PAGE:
One of my favorite books, A Tree Grows in Brooklyn, has stuck with me during all the years since I first read it. With my enjoyment of that book, I've wanted to read more by Betty Smith. After years of wanting, I went to a bookstore and splurged -- this was one of the books I purchased.
It's not often that I feel torn over how to rate books. I'm a whole star kind of girl. But with Joy in the Morning I feel three stars is too low and four is too high. (If we were ranking it from one to five stars, the firth star being the highest rating).
This story isn't plot driven but it's still an entertaining read. Based in the 1920's, I had a hard time swallowing some of the portrayals and actions in the book as my knowledge of that time period and how American culture was is generally based on TV shows and little else.
Carl and Annie get married at a very young age (Annie just had her 18th birthday and Carl is still in college) and this surprises their families, as well as causes them to be heavily judged. I was surprised by this, my assumption was that everyone got married young in the 1920's. My surprise continued from there. The way Carl, at times, treated Annie made me want to hit him. He was handsy, rude, and demanding of a man's "right". Over the course of the book he strayed from his behavior and seemed to be more responsive to Annie's needs, which was good character development but didn't remove my initial distaste.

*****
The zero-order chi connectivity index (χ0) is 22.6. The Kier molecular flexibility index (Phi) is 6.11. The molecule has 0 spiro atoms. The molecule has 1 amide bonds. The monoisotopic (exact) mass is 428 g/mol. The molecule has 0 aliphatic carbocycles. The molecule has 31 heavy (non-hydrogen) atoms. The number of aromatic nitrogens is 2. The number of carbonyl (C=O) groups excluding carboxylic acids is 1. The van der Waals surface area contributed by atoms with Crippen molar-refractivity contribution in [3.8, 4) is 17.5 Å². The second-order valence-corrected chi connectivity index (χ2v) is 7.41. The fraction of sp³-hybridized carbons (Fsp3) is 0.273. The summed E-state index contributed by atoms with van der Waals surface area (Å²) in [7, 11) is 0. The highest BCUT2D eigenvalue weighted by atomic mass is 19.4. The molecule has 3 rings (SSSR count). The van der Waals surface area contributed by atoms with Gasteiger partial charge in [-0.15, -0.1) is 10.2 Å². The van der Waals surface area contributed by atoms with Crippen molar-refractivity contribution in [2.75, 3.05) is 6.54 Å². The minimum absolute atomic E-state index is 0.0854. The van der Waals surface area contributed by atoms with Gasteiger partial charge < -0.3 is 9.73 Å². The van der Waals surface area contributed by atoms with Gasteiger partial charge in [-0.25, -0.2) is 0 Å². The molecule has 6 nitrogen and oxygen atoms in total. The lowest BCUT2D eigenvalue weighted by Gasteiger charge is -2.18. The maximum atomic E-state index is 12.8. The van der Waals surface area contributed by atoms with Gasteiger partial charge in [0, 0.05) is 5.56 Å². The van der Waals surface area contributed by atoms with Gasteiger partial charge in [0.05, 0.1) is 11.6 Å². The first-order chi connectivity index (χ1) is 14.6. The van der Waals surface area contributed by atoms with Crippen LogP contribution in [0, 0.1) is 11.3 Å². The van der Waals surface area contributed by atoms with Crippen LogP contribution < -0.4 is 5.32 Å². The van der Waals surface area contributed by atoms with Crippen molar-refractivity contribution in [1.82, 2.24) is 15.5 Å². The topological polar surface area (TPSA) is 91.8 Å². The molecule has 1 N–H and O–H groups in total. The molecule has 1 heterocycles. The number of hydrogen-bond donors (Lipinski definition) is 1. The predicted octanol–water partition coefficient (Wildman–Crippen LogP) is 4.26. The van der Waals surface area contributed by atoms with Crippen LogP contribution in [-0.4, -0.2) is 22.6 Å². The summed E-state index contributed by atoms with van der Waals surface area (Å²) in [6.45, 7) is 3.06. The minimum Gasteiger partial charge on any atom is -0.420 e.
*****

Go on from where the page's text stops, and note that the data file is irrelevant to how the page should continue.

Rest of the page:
Annie is a likable character, but a little annoying. She is often labeled as a child due to her age and petite, youthful look. She has an innocence that you rarely meet in people and means well while being friendly to a fault. However, there is another side of her "childlike demeanor" that wasn't so sweet -- her mood swings. Her moods were up and down and she had so many tantrums they got old extremely fast.
Still, the book was simple good fun. It entertained me while I rode the train to and from work. I felt satisified to have gotten another does of Betty Smith.
One note, this book has one of the best quotes for book lovers:
“She went from room to room, floor to floor, stack to stack, reveling in books, books, books. She loved books. She loved them with her senses and her intellect. The way they smelled and looked; the way they felt in her hands; the way the pages seemed to murmur as she turned them. Everything there is in the world, she thought, is in books.”
Last Week's Review: Taking Woodstock by Elliot TiberNext Week's Review: Dancing with Mr. Darcy by Various Authors